As the lines begin to blur between American citizens living in California and immigrants who are here legally, it’s fair to begin asking, what’s the difference? What rights and privileges should be reserved strictly for citizens?
These questions are highlighted by two bills that swept easily through the California Legislature, one already signed without much fanfare by Gov. Jerry Brown, the other awaiting his signature at this writing.
Essentially, they take some functions previously reserved entirely for citizens and open them up to legal residents, green card holders.
These developments really began almost 150 years ago, when the U.S. Supreme Court determined that the Constitution’s 14th Amendment applied to foreign residents of this country and not only to citizens. From then on, immigrants were entitled to equal protection under all laws. They already could own property, and right up to this day, they can hold virtually any job if they possess documents showing their presence here is legal.
So what’s left as the exclusive realm of citizens? Voting and its offshoots, for one thing. One of those offshoots is jury duty, where voting rolls are usually used when state and federal courts summon individuals to serve. Another is working at the polls, where individuals sign up with county officials to verify that voters only cast one ballot and to assist anyone who can’t understand how to use the state’s seemingly ever-changing ballots, which in the last two decades have evolved from punching chads out of cards through electronic machines to the Ink-a-Vote system used in most counties today.
But the new law and its possible companion put big dents into these former reserves for citizens.
It is great to see former Warrior female athletes getting the recognition they deserve. This year’s Warrior Hall of Fame class of six inductees, three of which were very deserving females, made me wonder if girls in my class of 1951 had had the opportunity to compete inter-scholastically, who might be Hall of Fame candidates.
I know from watching noontime contests between teams from various physical education classes and also competing against them at noon a few times, that there were girls that had athletic talents.
A program was in place where girls could receive some recognition for their athletic participation. Points were awarded for each sports activity that the girls participated in.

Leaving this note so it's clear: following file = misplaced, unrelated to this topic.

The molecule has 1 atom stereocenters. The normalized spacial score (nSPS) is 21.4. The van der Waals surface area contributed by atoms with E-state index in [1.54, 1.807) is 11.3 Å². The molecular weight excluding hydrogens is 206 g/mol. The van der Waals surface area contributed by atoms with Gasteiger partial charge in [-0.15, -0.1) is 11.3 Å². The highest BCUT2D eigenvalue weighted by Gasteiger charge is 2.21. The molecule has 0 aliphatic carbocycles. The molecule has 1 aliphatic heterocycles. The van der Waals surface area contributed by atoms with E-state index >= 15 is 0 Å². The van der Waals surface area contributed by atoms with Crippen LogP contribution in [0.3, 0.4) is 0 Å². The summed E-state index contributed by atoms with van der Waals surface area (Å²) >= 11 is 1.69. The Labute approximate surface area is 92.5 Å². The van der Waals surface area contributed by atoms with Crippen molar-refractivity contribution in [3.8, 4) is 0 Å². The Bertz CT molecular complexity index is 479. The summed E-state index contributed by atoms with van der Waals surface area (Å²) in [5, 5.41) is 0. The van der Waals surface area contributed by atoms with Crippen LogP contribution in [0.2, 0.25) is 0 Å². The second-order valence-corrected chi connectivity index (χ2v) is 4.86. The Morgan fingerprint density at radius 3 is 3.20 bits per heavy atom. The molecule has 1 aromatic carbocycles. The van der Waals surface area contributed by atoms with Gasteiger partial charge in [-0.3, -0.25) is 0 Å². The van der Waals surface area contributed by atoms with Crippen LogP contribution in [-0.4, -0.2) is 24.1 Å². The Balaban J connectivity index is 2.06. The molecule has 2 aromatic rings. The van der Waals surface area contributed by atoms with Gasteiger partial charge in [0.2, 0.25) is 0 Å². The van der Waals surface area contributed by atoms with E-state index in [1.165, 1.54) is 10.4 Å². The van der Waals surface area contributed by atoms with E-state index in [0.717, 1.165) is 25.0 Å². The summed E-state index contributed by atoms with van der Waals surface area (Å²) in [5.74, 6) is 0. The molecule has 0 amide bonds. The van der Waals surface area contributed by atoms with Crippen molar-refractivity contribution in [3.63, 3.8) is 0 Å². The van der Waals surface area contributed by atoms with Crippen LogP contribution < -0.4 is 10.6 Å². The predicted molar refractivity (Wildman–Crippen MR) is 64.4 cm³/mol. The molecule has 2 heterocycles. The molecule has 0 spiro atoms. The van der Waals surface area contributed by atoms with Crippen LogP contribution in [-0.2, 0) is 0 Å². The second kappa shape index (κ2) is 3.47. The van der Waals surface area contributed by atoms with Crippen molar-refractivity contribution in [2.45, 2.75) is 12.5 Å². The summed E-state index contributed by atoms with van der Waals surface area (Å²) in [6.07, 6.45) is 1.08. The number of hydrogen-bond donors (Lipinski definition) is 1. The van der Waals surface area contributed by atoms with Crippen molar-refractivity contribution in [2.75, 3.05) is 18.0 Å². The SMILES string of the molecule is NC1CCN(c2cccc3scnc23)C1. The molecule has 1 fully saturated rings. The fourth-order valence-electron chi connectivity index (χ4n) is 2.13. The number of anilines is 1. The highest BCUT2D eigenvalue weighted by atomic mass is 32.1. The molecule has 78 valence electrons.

The sports that were recognized for points in my senior year were volleyball, basketball, ring tennis, baseball, tennis and archery.
I can tell school is back in session.
During the week, if I go somewhere, my corner is so quiet! The family across the corner from me has several children, really cute youngsters who take note of my comings and goings. Whether exiting the house, or my truck, returning from one errand or another, when school is out, I am always greeted with a cheerful chorus of “Hi, Martha,” and lively waves.
And every so often, there’s a quiet little knock on the door, which, when opened, reveals a couple little hands holding up lovely bouquets of dandelions, clover, and other colorful wild flowers. These grace my kitchen window often.
I enjoy it, because my grandchildren are nearly all grown, and my great-grands are in Texas and New York — so far away.
It really makes you realize how much time has flown, when even some of the great-grands are now teenagers. Seems like only yesterday my children were just little rascals keeping me on the run!
Much of that time, after a divorce, I was a single mom, and it was anything but easy.
For young single moms here today, there is help. There is a new group at Cornerstone church starting Sept. 26 for those facing the daily challenges of a one-parent family.
So much has happened to this country in the five years since Capt. Bruno de Solenni’s death in Afghanistan. We seem to be headed into another war in the Middle East, which, with Russia staunchly supporting Syria, could easily blow up into World War III, complete with nuclear exchanges.
Leaders of both parties in Washington (is there a difference between them?) promote another war almost on the eve of the 100th anniversary of the commencement of World War I (August 1914), even though surveys indicate that 90 percent of the American people are opposed to another war.